RV Water Heater: LP Gas Mode
The most basic model gas RV water heater has a pilot light which must be lit manually with a match or sparking device.
There is a manual valve that must be set to the “Pilot” position to light the pilot and then you move the valve to a Run position for continued operation.
Once the pilot light is lit and the heater control circuit board detects a flame at the flame sensor, the gas mode thermostat starts and stops the flow of LP gas to the burner, where it is ignited by the pilot flame.
There is no need to relight the pilot each time more hot water is needed.
If the pilot goes out, no flame is detected and no gas is allowed to flow, preventing any danger from leaking LP gas. When you no longer need to have hot water available, turn the Pilot Control switch to Off and the heater shuts down.
Most modern RV water heaters are the DSI (Direct Spark Ignition) type, which has no pilot light. When you switch on the water heater in LP Gas mode, the gas mode thermostat will call for it to be heated as needed.
When heating is called for, the heater control circuit board opens the gas valve and activates the igniter, making a spark at the front of the heater’s gas burner tube, and [hopefully] igniting the flame.
At the same time, the control board starts sensing for a flame [the igniter doubles as a flame sensor]. When the burner flame is sensed, the ignition sequence is complete.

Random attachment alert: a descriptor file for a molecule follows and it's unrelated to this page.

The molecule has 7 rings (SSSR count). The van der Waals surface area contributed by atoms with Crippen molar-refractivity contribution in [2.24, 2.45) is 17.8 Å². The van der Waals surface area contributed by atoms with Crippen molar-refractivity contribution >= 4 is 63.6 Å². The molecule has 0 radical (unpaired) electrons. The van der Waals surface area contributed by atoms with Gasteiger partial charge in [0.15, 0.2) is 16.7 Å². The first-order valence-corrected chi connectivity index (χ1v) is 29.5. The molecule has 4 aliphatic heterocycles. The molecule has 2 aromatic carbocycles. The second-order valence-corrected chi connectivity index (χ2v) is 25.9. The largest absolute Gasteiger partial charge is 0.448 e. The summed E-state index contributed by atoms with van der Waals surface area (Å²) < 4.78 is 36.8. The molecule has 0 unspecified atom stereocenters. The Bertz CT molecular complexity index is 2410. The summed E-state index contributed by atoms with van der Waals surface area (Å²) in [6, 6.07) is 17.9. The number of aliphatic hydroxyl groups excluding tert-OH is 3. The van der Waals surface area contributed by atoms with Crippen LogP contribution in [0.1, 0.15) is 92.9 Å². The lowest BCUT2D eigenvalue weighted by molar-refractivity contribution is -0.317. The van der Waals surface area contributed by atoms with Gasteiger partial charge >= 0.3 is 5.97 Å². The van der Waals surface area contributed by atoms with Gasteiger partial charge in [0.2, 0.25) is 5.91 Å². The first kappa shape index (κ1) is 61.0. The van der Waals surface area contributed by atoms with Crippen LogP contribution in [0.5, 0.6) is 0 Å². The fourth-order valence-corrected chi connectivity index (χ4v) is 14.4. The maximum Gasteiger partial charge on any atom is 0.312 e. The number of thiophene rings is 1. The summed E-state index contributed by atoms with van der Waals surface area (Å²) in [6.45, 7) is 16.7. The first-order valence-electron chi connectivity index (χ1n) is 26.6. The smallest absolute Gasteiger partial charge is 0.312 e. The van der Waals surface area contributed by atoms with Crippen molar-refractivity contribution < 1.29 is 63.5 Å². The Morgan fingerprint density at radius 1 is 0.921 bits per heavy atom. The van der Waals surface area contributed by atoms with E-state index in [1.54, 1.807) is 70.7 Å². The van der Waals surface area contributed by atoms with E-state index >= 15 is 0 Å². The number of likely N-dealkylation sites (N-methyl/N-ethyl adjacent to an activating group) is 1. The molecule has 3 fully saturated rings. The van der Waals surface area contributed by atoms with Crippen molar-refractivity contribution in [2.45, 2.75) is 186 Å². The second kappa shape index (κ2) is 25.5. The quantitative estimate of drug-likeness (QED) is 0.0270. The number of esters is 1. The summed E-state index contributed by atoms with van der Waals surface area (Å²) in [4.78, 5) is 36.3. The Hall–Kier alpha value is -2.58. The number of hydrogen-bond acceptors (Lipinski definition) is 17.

If no flame is detected after a preset time (about 15 seconds), the gas valve is closed, the igniter is turned off, and the system “locks out,” meaning it won’t allow another attempt at restarting until the system is reset by turning it off and on again.
Usually a red indicator light will show at the LP Gas Mode switch if the heater fails to light when needed.
While you can run a DSI RV water heater in LP Gas Mode while driving, this is generally not necessary since it heats up within 20-30 minutes after it is turned on anyway.
A Manual Pilot type of water heater usually does not work while driving – the wind blows the pilot light out. Few RV’ers leave their water heater on while traveling – it’s just a waste of fuel.
The MotorAid system is conceptually quite simple.
Water from the motorhome’s engine cooling system is circulated through tubes embedded in the water heater. Whenever the engine is at its normal operating temperature, the water in the tank is being heated by the waste heat from the engine.
This provides heated water as well as assisting in cooling the engine.
RV Water Heater Maintenance
Your RV water heater requires very little care in normal use.
The Electric Mode is essentially maintenance free, and the LP Gas mode needs only an annual cleaning of the burner tube to remove rust flakes, spider webs, etc.
A vacuum cleaner nozzle on the tube is usually sufficient. However, when you store the RV for long periods you should drain the tank (see your water heater’s owners manual) and, if sub-freezing weather is expected, winterize the associated water lines.
The RV’s heater plumbing usually has a bypass valve to assist in winterizing.
The heater bypass and winterizing procedures are part of the general RV maintenance information and not covered in the WH manual.
See more about general RV winterizing.
See more about RV water heater repair.